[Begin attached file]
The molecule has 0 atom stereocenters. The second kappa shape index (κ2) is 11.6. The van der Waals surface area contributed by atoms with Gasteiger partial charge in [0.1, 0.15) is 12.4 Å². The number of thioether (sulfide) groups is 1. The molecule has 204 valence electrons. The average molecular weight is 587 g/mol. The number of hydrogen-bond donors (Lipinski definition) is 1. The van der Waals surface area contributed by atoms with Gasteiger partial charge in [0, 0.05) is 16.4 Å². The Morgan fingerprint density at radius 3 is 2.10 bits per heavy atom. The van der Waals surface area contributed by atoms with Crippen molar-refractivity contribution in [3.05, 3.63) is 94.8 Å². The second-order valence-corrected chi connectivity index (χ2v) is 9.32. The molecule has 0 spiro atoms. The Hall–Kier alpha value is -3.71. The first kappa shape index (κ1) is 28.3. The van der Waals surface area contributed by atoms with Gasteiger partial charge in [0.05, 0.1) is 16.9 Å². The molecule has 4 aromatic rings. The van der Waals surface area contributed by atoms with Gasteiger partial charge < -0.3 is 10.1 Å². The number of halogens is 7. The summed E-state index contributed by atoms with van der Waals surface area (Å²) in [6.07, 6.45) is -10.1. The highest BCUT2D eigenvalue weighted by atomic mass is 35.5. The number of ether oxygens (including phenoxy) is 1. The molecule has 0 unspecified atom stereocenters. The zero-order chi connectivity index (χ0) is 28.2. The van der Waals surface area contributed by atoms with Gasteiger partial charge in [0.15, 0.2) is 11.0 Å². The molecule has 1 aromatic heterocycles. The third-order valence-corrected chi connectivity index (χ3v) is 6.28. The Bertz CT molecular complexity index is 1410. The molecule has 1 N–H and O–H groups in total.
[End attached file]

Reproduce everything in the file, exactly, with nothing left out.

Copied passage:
The molecule has 0 atom stereocenters. The second kappa shape index (κ2) is 11.6. The van der Waals surface area contributed by atoms with Gasteiger partial charge in [0.1, 0.15) is 12.4 Å². The number of thioether (sulfide) groups is 1. The molecule has 204 valence electrons. The average molecular weight is 587 g/mol. The number of hydrogen-bond donors (Lipinski definition) is 1. The van der Waals surface area contributed by atoms with Gasteiger partial charge in [0, 0.05) is 16.4 Å². The Morgan fingerprint density at radius 3 is 2.10 bits per heavy atom. The van der Waals surface area contributed by atoms with Crippen molar-refractivity contribution in [3.05, 3.63) is 94.8 Å². The second-order valence-corrected chi connectivity index (χ2v) is 9.32. The molecule has 0 spiro atoms. The Hall–Kier alpha value is -3.71. The first kappa shape index (κ1) is 28.3. The van der Waals surface area contributed by atoms with Gasteiger partial charge in [0.05, 0.1) is 16.9 Å². The molecule has 4 aromatic rings. The van der Waals surface area contributed by atoms with Gasteiger partial charge < -0.3 is 10.1 Å². The number of halogens is 7. The summed E-state index contributed by atoms with van der Waals surface area (Å²) in [6.07, 6.45) is -10.1. The highest BCUT2D eigenvalue weighted by atomic mass is 35.5. The number of ether oxygens (including phenoxy) is 1. The molecule has 0 unspecified atom stereocenters. The zero-order chi connectivity index (χ0) is 28.2. The van der Waals surface area contributed by atoms with Gasteiger partial charge in [0.15, 0.2) is 11.0 Å². The molecule has 1 aromatic heterocycles. The third-order valence-corrected chi connectivity index (χ3v) is 6.28. The Bertz CT molecular complexity index is 1410. The molecule has 1 N–H and O–H groups in total.